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When do you need a private investigator for your divorce case?
It’s not necessary to use the services of a private investigator for every divorce case. In many cases, an investigator can help to establish the claims or defenses in your case (adultery as a ground for divorce or bar to alimony, for example).
In other cases, though, an investigator is simply not needed or would not be cost-effective. After learning about the issues in your case and what must be proven, your attorney will advise you as to whether you need an investigator and what kind of investigator is needed.
Below, we will discuss the use of private investigators in divorce proceedings, including:
Most people probably picture private investigators sitting in a car late at night on a dark street conducting surveillance or using a combination of stealthy street smarts and cutting-edge technology to catch the wayward spouse in the act of committing adultery.
They do this, but there is also a wide range of roles that investigators might play in divorce proceedings and jobs that we may ask them to do.
In some cases, a person may suspect their spouse is cheating on them, but they don’t want to file for divorce until they know for sure.
In other cases, a person may know that their spouse is cheating, and they know they are going to file for a divorce, But they also know that they are going to need the evidence to prove their spouse’s infidelity if they want to get a divorce on grounds of adultery or prevent their spouse from getting alimony as part of the divorce proceedings.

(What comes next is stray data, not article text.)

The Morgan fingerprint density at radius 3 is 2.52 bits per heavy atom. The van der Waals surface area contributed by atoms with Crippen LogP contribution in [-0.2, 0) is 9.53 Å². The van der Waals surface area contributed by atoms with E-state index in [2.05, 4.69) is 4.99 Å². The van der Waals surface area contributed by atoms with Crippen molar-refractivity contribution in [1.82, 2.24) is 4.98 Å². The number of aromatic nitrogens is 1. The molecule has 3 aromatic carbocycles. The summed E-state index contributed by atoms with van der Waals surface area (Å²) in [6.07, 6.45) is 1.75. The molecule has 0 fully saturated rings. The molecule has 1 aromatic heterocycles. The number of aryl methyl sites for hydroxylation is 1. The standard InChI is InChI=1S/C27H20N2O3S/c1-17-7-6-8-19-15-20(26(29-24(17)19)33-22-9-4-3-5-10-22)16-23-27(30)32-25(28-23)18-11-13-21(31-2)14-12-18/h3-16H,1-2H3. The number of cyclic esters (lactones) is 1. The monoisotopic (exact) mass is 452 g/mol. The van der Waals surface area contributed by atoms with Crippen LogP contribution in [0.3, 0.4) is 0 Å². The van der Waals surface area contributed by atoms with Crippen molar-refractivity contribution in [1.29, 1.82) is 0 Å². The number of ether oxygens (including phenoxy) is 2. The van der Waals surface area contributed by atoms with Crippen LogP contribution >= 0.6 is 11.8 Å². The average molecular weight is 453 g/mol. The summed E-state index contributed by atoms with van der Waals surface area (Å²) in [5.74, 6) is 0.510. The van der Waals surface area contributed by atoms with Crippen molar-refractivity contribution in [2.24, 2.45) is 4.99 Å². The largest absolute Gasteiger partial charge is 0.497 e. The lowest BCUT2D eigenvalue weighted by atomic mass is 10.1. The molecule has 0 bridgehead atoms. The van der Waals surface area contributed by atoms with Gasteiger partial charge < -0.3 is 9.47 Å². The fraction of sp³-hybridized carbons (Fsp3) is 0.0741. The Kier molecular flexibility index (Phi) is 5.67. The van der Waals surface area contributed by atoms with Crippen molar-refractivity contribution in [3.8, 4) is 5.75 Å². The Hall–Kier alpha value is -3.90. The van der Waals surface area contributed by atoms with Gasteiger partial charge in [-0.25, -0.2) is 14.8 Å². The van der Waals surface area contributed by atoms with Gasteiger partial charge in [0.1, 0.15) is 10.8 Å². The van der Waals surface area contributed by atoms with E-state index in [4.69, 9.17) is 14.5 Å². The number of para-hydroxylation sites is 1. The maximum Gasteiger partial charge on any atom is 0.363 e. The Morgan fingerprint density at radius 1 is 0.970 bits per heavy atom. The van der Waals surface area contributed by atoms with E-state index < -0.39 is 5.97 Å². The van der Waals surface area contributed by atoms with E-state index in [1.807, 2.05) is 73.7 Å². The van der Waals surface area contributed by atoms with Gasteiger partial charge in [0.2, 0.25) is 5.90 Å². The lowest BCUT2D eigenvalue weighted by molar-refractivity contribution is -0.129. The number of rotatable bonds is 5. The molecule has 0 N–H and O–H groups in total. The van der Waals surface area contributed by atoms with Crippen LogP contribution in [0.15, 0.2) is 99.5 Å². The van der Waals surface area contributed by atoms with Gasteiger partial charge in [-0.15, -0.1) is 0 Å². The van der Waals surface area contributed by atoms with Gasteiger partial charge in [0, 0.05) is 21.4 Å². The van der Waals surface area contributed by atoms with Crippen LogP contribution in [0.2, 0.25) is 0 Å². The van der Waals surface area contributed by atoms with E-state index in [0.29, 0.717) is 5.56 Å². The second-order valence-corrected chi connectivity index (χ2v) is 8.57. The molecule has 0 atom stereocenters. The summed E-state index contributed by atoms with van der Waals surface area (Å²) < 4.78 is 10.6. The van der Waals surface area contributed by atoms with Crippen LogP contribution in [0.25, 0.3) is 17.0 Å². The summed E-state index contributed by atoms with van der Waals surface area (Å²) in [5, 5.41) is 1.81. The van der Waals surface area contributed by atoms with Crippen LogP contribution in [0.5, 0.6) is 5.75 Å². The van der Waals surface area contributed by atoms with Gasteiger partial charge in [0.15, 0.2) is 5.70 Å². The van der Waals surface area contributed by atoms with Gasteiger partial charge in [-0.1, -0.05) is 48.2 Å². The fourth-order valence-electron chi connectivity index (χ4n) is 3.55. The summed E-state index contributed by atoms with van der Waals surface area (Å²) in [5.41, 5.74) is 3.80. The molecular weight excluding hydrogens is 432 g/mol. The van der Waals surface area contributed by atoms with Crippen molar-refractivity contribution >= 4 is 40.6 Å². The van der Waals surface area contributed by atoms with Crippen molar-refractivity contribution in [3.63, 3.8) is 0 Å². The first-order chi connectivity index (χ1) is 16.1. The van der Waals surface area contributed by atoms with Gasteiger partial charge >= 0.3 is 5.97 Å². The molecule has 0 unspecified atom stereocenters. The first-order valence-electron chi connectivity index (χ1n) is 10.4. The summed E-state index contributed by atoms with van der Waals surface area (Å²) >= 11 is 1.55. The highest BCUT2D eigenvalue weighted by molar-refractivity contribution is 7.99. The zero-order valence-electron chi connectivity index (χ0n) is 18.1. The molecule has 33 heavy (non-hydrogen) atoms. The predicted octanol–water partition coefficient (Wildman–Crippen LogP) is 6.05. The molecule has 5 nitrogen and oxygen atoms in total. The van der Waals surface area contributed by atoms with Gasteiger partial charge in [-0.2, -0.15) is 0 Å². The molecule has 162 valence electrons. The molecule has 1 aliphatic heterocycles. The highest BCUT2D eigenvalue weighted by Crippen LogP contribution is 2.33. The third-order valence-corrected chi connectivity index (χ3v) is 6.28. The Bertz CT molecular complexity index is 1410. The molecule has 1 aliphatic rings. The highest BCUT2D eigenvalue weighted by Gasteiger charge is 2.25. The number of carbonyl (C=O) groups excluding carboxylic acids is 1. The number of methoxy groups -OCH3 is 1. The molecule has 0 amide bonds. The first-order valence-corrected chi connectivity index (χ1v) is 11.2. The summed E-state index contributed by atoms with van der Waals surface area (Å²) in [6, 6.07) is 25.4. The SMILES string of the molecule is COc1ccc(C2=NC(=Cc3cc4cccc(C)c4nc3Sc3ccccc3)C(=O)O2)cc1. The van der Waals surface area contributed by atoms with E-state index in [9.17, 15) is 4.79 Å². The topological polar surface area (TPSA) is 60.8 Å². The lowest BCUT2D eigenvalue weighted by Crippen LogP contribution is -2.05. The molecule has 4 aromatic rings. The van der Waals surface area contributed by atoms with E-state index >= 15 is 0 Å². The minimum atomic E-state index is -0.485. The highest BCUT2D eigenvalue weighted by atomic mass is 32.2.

This is one of the more common functions of private investigators in divorce proceedings – using cutting-edge technology, equipment, computer forensics, or just old-fashioned physical surveillance to catch your spouse in the act (or determine that there may not be infidelity) and gather the evidence you will need to prove your claims in court.
Child custody decisions are always based on the best interest of the child, and, in a disputed case, the parties must prove to the court what is in the best interest of the child.
This means that when a parent is exposing a child to alcohol or drug abuse, exposing a child to inappropriate people or environments, or neglecting or abusing a child, you may have to prove these things to the court to protect the child and get full custody.
In some cases, eyewitness accounts, medical records, or court records may be enough. In other cases, a private investigator may be able to gather the evidence you will need to assist the court in making decisions about custody and visitation.
Another common job for private investigators is locating missing people. In the context of a divorce case, this could mean a wayward spouse who has disappeared or an essential witness who is needed to prove your claims or defenses.
In many cases, attorneys will use the services of the sheriff’s office to serve legal papers like the Summons and Complaint in a divorce action.
The sheriff’s office isn’t going to try too hard, though. When the witness or defendant that needs to be served is avoiding service of process or cannot be located, you have a better chance at effecting service when you use a private investigator.
If your case is headed for a trial, sometimes it helps to retain an investigator to locate missing witnesses, conduct surveillance on a party or a witness, or gather other types of evidence that is needed to establish your claims, establish your defenses, or impeach the other party’s witnesses.